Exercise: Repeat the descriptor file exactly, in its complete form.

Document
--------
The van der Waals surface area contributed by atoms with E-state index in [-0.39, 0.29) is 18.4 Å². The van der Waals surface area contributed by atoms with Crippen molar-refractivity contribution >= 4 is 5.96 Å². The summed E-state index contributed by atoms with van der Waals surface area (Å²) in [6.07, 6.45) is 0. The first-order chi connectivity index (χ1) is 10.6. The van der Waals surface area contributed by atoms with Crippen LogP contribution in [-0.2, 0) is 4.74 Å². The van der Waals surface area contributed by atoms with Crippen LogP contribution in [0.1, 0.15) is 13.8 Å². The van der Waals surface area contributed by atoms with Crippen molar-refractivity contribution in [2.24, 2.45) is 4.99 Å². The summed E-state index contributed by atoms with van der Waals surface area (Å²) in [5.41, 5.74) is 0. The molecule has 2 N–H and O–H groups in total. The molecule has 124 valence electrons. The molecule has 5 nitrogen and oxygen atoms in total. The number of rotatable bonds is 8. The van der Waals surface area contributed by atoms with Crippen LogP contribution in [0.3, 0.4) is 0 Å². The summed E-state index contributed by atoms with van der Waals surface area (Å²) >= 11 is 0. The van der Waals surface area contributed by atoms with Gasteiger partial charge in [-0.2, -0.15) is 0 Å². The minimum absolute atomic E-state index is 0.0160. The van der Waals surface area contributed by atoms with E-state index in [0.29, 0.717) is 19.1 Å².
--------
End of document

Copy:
The van der Waals surface area contributed by atoms with E-state index in [-0.39, 0.29) is 18.4 Å². The van der Waals surface area contributed by atoms with Crippen molar-refractivity contribution >= 4 is 5.96 Å². The summed E-state index contributed by atoms with van der Waals surface area (Å²) in [6.07, 6.45) is 0. The first-order chi connectivity index (χ1) is 10.6. The van der Waals surface area contributed by atoms with Crippen LogP contribution in [-0.2, 0) is 4.74 Å². The van der Waals surface area contributed by atoms with Crippen LogP contribution in [0.1, 0.15) is 13.8 Å². The van der Waals surface area contributed by atoms with Crippen molar-refractivity contribution in [2.24, 2.45) is 4.99 Å². The summed E-state index contributed by atoms with van der Waals surface area (Å²) in [5.41, 5.74) is 0. The molecule has 2 N–H and O–H groups in total. The molecule has 124 valence electrons. The molecule has 5 nitrogen and oxygen atoms in total. The number of rotatable bonds is 8. The van der Waals surface area contributed by atoms with Crippen LogP contribution in [0.3, 0.4) is 0 Å². The summed E-state index contributed by atoms with van der Waals surface area (Å²) >= 11 is 0. The van der Waals surface area contributed by atoms with Gasteiger partial charge in [-0.2, -0.15) is 0 Å². The minimum absolute atomic E-state index is 0.0160. The van der Waals surface area contributed by atoms with E-state index in [0.29, 0.717) is 19.1 Å².